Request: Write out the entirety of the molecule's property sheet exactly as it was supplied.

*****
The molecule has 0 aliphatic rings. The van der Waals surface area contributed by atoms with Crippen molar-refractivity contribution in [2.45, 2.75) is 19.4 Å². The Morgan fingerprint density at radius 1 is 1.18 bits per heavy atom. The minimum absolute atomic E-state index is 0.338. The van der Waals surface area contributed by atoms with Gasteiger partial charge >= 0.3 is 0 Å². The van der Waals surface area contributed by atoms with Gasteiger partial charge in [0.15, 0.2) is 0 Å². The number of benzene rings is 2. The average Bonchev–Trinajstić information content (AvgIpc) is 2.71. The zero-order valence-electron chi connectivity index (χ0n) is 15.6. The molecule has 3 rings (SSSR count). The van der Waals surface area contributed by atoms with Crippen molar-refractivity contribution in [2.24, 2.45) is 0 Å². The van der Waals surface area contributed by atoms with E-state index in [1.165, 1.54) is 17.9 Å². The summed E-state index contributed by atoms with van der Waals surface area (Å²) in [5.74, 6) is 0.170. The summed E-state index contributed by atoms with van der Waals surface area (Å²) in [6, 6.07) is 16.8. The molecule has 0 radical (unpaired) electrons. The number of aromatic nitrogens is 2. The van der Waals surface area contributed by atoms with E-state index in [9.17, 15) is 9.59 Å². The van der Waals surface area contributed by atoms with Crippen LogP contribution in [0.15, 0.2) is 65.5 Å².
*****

The molecule has 0 aliphatic rings. The van der Waals surface area contributed by atoms with Crippen molar-refractivity contribution in [2.45, 2.75) is 19.4 Å². The Morgan fingerprint density at radius 1 is 1.18 bits per heavy atom. The minimum absolute atomic E-state index is 0.338. The van der Waals surface area contributed by atoms with Gasteiger partial charge >= 0.3 is 0 Å². The van der Waals surface area contributed by atoms with Gasteiger partial charge in [0.15, 0.2) is 0 Å². The number of benzene rings is 2. The average Bonchev–Trinajstić information content (AvgIpc) is 2.71. The zero-order valence-electron chi connectivity index (χ0n) is 15.6. The molecule has 3 rings (SSSR count). The van der Waals surface area contributed by atoms with Crippen molar-refractivity contribution in [2.24, 2.45) is 0 Å². The van der Waals surface area contributed by atoms with E-state index in [1.165, 1.54) is 17.9 Å². The summed E-state index contributed by atoms with van der Waals surface area (Å²) in [5.74, 6) is 0.170. The summed E-state index contributed by atoms with van der Waals surface area (Å²) in [6, 6.07) is 16.8. The molecule has 0 radical (unpaired) electrons. The number of aromatic nitrogens is 2. The van der Waals surface area contributed by atoms with E-state index in [9.17, 15) is 9.59 Å². The van der Waals surface area contributed by atoms with Crippen LogP contribution in [0.15, 0.2) is 65.5 Å².